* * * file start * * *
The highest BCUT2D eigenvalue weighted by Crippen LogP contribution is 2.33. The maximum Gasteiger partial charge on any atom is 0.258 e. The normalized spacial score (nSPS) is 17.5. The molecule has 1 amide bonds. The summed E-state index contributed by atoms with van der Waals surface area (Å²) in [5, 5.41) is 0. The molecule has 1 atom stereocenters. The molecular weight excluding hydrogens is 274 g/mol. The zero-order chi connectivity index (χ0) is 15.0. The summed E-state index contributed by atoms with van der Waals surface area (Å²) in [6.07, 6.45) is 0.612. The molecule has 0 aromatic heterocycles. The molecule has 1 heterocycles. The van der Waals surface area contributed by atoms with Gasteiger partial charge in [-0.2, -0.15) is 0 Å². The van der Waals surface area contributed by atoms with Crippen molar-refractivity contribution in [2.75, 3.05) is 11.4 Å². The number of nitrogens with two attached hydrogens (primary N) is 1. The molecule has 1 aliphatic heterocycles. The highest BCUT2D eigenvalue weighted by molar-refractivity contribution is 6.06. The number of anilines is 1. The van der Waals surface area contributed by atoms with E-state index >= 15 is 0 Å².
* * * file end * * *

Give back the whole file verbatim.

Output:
The highest BCUT2D eigenvalue weighted by Crippen LogP contribution is 2.33. The maximum Gasteiger partial charge on any atom is 0.258 e. The normalized spacial score (nSPS) is 17.5. The molecule has 1 amide bonds. The summed E-state index contributed by atoms with van der Waals surface area (Å²) in [5, 5.41) is 0. The molecule has 1 atom stereocenters. The molecular weight excluding hydrogens is 274 g/mol. The zero-order chi connectivity index (χ0) is 15.0. The summed E-state index contributed by atoms with van der Waals surface area (Å²) in [6.07, 6.45) is 0.612. The molecule has 0 aromatic heterocycles. The molecule has 1 heterocycles. The van der Waals surface area contributed by atoms with Gasteiger partial charge in [-0.2, -0.15) is 0 Å². The van der Waals surface area contributed by atoms with Crippen molar-refractivity contribution in [2.75, 3.05) is 11.4 Å². The number of nitrogens with two attached hydrogens (primary N) is 1. The molecule has 1 aliphatic heterocycles. The highest BCUT2D eigenvalue weighted by molar-refractivity contribution is 6.06. The number of anilines is 1. The van der Waals surface area contributed by atoms with E-state index >= 15 is 0 Å².